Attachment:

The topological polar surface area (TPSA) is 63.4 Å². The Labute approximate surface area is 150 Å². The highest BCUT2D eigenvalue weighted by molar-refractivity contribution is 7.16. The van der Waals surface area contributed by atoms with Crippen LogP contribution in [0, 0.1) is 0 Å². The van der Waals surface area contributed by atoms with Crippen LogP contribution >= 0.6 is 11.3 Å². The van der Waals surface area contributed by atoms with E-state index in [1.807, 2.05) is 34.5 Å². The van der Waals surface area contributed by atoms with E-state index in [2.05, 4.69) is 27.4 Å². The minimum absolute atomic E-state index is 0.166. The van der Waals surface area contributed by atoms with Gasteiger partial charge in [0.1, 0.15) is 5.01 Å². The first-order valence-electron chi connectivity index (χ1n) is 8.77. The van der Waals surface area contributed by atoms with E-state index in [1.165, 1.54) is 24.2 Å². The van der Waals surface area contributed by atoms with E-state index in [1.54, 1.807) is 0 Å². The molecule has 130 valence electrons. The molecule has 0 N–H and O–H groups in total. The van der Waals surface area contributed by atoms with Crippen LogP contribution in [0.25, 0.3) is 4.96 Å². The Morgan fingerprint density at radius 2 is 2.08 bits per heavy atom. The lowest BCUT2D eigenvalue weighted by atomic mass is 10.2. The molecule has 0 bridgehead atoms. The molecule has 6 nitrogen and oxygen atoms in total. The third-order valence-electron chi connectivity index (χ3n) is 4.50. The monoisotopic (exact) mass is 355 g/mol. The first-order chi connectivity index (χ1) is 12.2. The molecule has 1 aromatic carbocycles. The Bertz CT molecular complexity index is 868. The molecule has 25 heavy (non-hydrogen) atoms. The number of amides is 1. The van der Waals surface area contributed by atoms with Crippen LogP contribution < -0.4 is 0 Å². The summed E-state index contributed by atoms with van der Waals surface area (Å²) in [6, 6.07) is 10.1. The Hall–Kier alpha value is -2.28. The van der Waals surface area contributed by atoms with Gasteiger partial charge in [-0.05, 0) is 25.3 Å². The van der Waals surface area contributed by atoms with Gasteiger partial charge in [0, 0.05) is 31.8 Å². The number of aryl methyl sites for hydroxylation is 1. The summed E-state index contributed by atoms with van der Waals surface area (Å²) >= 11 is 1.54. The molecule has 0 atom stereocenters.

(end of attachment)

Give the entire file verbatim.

The topological polar surface area (TPSA) is 63.4 Å². The Labute approximate surface area is 150 Å². The highest BCUT2D eigenvalue weighted by molar-refractivity contribution is 7.16. The van der Waals surface area contributed by atoms with Crippen LogP contribution in [0, 0.1) is 0 Å². The van der Waals surface area contributed by atoms with Crippen LogP contribution >= 0.6 is 11.3 Å². The van der Waals surface area contributed by atoms with E-state index in [1.807, 2.05) is 34.5 Å². The van der Waals surface area contributed by atoms with E-state index in [2.05, 4.69) is 27.4 Å². The minimum absolute atomic E-state index is 0.166. The van der Waals surface area contributed by atoms with Gasteiger partial charge in [0.1, 0.15) is 5.01 Å². The first-order valence-electron chi connectivity index (χ1n) is 8.77. The van der Waals surface area contributed by atoms with E-state index in [1.165, 1.54) is 24.2 Å². The van der Waals surface area contributed by atoms with E-state index in [1.54, 1.807) is 0 Å². The molecule has 130 valence electrons. The molecule has 0 N–H and O–H groups in total. The van der Waals surface area contributed by atoms with Crippen LogP contribution in [0.25, 0.3) is 4.96 Å². The Morgan fingerprint density at radius 2 is 2.08 bits per heavy atom. The lowest BCUT2D eigenvalue weighted by atomic mass is 10.2. The molecule has 0 bridgehead atoms. The molecule has 6 nitrogen and oxygen atoms in total. The third-order valence-electron chi connectivity index (χ3n) is 4.50. The monoisotopic (exact) mass is 355 g/mol. The first-order chi connectivity index (χ1) is 12.2. The molecule has 1 aromatic carbocycles. The Bertz CT molecular complexity index is 868. The molecule has 25 heavy (non-hydrogen) atoms. The number of amides is 1. The van der Waals surface area contributed by atoms with Crippen LogP contribution < -0.4 is 0 Å². The summed E-state index contributed by atoms with van der Waals surface area (Å²) in [6, 6.07) is 10.1. The Hall–Kier alpha value is -2.28. The van der Waals surface area contributed by atoms with Gasteiger partial charge in [-0.05, 0) is 25.3 Å². The van der Waals surface area contributed by atoms with Gasteiger partial charge in [0, 0.05) is 31.8 Å². The number of aryl methyl sites for hydroxylation is 1. The summed E-state index contributed by atoms with van der Waals surface area (Å²) >= 11 is 1.54. The molecule has 0 atom stereocenters.